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765 S Front St, Philadelphia

$75 Dental Exam, X-Ray, and Cleaning at Penns Landing Dental ($259 Value)

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Dental specialists exam and x-ray mouth to locate any oral-health issues, and clean teeth, removing plaque and tartar

Customer Reviews

100% Verified Reviews
All reviews are from people who have redeemed deals with this merchant.
6 ratings5 reviews
September 10, 2020
Fast and efficient. Love this place. First visit, won't be the last.
2 ratings2 reviews
January 27, 2020
Staff are great
2 ratings1 reviews
December 12, 2019
This was the best dentist experience I’ve ever had! Everyone was friendly, funny, and I was in and out quickly!
8 ratings5 reviews1 photos
October 17, 2019
Small practice and all the people are very nice! They do offer a in house plan which I consider joining , the cleaning went really fast and no fuss! They did not try to push other services or force me to schedule the next appointment right now like some practices do. The only downside is that they only open two days a week. Overall I definitely recommend it if you want a quick and simple clean.
13 ratings11 reviews
November 11, 2018
The dentist, and other staff are fabulous. I already have brought my girls there, as well. Great attention to detail, great cleaning, help is their stratagey, they're very perofessional!
15 ratings7 reviews
September 24, 2018
Super small office with extremely limited hours (M 9-2pm, & TH 9:30-5:30pm). This was not listed anywhere on the Groupon, and it would have been nice to know. It was extremely difficult to get ahold of them to schedule the appointment- we called for about two weeks, and they wouldn’t pick up during their hours or return voicemails. They did get back to us after Groupon got involved.
1 ratings1 reviews
September 17, 2018
The NICEST staff. Seriously, I will floss everyday just for them.
11 ratings5 reviews
May 3, 2018
Staff was so friendly and knowledgeable. I definitely will be back!
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About This Deal

  • Dental Exam, X-Ray, and Cleaning

Fine Print

Promotional value expires 120 days after purchase. Amount paid never expires. May be repurchased every 30 days. Appointment required. Limit 1 per person, may buy 1 additional as gift. Limit 1 per visit. Merchant is solely responsible to purchasers for the care and quality of the advertised goods and services.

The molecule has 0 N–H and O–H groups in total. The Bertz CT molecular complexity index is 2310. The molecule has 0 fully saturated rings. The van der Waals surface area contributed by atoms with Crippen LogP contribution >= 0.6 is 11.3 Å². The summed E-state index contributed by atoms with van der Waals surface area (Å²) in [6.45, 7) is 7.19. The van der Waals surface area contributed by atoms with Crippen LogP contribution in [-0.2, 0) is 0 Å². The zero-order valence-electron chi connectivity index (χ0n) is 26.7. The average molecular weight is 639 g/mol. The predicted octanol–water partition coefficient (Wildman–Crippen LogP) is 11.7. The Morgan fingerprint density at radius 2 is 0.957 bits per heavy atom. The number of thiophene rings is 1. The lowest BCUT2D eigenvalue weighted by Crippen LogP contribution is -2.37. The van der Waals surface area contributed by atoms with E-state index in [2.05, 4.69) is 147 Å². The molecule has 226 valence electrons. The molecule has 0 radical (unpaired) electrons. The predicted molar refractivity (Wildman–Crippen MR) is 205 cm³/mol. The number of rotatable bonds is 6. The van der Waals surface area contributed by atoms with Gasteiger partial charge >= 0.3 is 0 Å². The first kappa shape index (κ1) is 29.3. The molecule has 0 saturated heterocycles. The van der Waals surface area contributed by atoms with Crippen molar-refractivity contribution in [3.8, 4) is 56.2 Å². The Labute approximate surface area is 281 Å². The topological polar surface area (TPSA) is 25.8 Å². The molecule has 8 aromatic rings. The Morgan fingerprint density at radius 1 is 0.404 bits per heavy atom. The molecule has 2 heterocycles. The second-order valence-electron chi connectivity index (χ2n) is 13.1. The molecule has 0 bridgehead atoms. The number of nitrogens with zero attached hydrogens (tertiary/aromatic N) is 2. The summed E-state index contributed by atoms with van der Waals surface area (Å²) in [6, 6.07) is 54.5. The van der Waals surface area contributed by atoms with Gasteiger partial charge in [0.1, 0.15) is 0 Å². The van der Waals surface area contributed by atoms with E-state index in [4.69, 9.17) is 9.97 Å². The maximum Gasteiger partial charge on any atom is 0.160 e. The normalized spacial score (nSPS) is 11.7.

About Cavities: Portrait of an Enamel Assassin

Cavities: Portrait of an Enamel Assassin

One primary purpose of a dental appointment is checking for cavities. To learn exactly how they form, read on.

Cavities—also known as dental caries or simply tooth decay—form as the direct result of two interplaying factors: food and bacteria. As soon as 20 minutes after a meal, more than 500 types of bacteria begin to feast on any refined sugar or starch they can find, producing a potent acid as a byproduct. Tooth enamel is considered the hardest substance in the human body, but if left alone for extended periods, this acid can easily bore its way past the enamel and into the inner layers of the tooth, which house nerves, blood vessels, and minerals worth approximately 25 cents on the fairies' black market. Cavities can be difficult to notice in time—many don’t exhibit pain in the early stages of development, and they often occur in hard-to-clean spots, such as the small crevices on the top of molars. What's more, unlike a child's missing tooth, enamel doesn't grow back. Once it's gone, it's gone forever.

In a study conducted in Warwickshire, England, fossilized records showed that only 8% of people living in the Iron Age experienced tooth decay—a stark contrast to today’s 48%. Granted, blacksmiths might have been able to forge strong toothpicks, but there's a larger culprit to blame: the influx of carbohydrates, sugars, and processed foods that became more common in later humans' diets. To counter the increase in oral ailments, dentistry evolved from a field that relied solely on bare-knuckle boxing matches to one that delicately treats decay as it appears, most often by removing the acid-eaten portions of the tooth and rebuilding the structure with a cement filling or crown. As always, however, the best offense is a good defense—dentists recommend brushing daily and visiting the office twice a year to prevent cavities from even forming.